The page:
Negotiations between the Canadian Auto Workers’ union and Ford resulted in a tentative deal concerning the new four-year contract between the workers and the automaker, averting the proposed strike that would start on Monday midnight if a deal couldn't be reached.
Though the deal still needs to be ratified by the union members, it includes creating 600 new jobs, modifying the two-tier wage system, paying CAW members US$9,234 in bonuses over the life of the contract and eliminating guaranteed cost-of-living wage increases. Moreover, new hires will start at about US$21 an hour, but will receive full wages of about $35 an hour after 10, instead of six, years.
“We weren’t looking for a strike, we’re looking for a settlement”, said CAW president Ken Lewenza, who added that, should they fail to reach an agreement, he will give GM and Chrysler a 24-hour notice before any strike begins.
Vice president of Ford Canada human resources Stacey Allerton commented: "We believe that the tentative agreement offers unique-to-Canada solutions that will improve the competitiveness of the Canadian operations while providing employees the opportunity to earn a good living.”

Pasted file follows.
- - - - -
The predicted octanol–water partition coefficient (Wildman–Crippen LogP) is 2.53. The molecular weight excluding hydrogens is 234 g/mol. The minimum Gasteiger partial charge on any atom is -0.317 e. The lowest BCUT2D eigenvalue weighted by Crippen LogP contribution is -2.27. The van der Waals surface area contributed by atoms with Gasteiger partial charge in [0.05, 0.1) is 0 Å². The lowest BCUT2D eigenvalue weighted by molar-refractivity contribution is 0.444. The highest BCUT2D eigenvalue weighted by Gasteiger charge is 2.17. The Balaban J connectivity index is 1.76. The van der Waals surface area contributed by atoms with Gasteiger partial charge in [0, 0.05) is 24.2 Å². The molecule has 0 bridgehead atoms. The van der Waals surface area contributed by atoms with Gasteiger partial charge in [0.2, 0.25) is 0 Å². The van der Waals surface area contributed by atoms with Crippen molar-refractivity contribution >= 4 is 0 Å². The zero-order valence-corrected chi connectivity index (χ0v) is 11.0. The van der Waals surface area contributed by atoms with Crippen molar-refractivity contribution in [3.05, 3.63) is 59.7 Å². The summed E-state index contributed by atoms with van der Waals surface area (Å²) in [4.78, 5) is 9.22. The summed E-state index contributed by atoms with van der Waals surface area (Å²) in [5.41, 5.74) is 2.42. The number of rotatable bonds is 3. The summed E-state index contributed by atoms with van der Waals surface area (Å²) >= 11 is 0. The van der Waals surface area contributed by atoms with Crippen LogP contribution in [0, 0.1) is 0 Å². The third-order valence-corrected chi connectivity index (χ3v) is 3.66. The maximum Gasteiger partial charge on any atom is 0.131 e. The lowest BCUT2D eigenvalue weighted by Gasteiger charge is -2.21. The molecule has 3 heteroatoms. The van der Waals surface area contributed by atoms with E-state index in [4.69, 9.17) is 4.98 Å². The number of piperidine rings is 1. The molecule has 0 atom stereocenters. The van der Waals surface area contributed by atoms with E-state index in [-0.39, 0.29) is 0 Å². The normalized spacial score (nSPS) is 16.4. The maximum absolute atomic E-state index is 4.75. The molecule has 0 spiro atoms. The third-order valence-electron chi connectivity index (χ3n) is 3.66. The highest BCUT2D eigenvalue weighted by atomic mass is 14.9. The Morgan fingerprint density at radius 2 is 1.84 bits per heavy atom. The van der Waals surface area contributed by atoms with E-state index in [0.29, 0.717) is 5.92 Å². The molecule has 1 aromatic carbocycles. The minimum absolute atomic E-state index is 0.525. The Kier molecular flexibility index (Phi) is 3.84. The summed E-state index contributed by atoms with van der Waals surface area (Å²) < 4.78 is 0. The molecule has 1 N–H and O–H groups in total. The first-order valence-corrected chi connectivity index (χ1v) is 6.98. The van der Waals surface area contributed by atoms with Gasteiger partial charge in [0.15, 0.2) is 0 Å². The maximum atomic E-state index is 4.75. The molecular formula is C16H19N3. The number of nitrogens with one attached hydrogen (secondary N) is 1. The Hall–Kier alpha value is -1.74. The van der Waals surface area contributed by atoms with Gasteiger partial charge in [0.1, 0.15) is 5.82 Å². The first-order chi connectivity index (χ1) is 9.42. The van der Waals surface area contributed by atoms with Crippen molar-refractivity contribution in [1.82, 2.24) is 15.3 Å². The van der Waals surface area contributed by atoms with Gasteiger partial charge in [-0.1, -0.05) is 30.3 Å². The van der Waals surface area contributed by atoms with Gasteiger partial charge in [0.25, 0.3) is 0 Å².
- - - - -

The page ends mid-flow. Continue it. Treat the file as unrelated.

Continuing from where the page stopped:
By striking (pun intended) a deal with the CAW, Ford has ensured that production of its Canadian-built models, i.e. Ford Edge and Flex and the Lincoln MKX and MKT, will continue unhampered.
As research firm Polk points out, U.S. car manufacturers came out of the 2009 crisis with a different strategy, matching production to demand and avoiding the creation of big inventories. This makes perfect sense from a cost-cutting point of view, that is, as long as your plants are operational and your inventory is sufficiently large to meet demand.
General Motors’ Canadian-built models’ inventory, for example, is 25 and 41 days for the Chevrolet Impala and Equinox respectively, 82 for the Buick Regal, 71 for the GMC Terrain and 85 for the Cadillac XTS.
If CAW were to strike, GM would have to deal with the fact that Chevrolet dealers’ forecourts would be stripped of their best-selling passenger cars and SUVs, while the launch of the XTS full-size luxury saloon would be problematic, to say the least.
The same applies to Chrysler: the Grand Caravan and Town & Country are among their high-volume models and currently, have an inventory of 27 and 49 days respectively. Stopping their production would cause many lost sales, while Dodge dealers wouldn’t be too pleased to see the Challenger and Charger production halted.
By Andrew Tsaousis